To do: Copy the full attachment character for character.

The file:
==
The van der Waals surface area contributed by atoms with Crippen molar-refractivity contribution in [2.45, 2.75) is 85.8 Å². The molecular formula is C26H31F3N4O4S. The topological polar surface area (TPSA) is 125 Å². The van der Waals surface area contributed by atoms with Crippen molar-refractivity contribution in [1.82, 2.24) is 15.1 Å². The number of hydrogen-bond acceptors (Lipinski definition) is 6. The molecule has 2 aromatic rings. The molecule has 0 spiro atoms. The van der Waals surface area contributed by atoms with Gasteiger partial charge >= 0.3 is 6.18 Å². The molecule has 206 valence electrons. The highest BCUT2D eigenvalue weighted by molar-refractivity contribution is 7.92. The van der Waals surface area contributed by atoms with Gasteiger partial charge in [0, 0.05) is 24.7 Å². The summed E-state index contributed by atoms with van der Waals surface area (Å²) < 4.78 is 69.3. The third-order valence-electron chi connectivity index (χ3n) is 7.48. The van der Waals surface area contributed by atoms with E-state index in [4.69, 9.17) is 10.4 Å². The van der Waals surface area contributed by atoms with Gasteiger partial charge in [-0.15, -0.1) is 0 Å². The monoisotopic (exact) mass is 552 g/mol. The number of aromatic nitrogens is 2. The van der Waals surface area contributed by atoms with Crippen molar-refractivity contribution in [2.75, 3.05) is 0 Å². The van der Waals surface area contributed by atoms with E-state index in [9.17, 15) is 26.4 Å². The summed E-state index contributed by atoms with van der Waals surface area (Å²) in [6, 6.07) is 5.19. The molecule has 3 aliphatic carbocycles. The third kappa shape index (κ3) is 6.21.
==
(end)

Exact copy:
The van der Waals surface area contributed by atoms with Crippen molar-refractivity contribution in [2.45, 2.75) is 85.8 Å². The molecular formula is C26H31F3N4O4S. The topological polar surface area (TPSA) is 125 Å². The van der Waals surface area contributed by atoms with Crippen molar-refractivity contribution in [1.82, 2.24) is 15.1 Å². The number of hydrogen-bond acceptors (Lipinski definition) is 6. The molecule has 2 aromatic rings. The molecule has 0 spiro atoms. The van der Waals surface area contributed by atoms with Gasteiger partial charge >= 0.3 is 6.18 Å². The molecule has 206 valence electrons. The highest BCUT2D eigenvalue weighted by molar-refractivity contribution is 7.92. The van der Waals surface area contributed by atoms with Gasteiger partial charge in [0, 0.05) is 24.7 Å². The summed E-state index contributed by atoms with van der Waals surface area (Å²) < 4.78 is 69.3. The third-order valence-electron chi connectivity index (χ3n) is 7.48. The van der Waals surface area contributed by atoms with E-state index in [4.69, 9.17) is 10.4 Å². The van der Waals surface area contributed by atoms with Gasteiger partial charge in [-0.15, -0.1) is 0 Å². The monoisotopic (exact) mass is 552 g/mol. The number of aromatic nitrogens is 2. The van der Waals surface area contributed by atoms with Crippen molar-refractivity contribution in [2.75, 3.05) is 0 Å². The van der Waals surface area contributed by atoms with E-state index in [9.17, 15) is 26.4 Å². The summed E-state index contributed by atoms with van der Waals surface area (Å²) in [6, 6.07) is 5.19. The molecule has 3 aliphatic carbocycles. The third kappa shape index (κ3) is 6.21.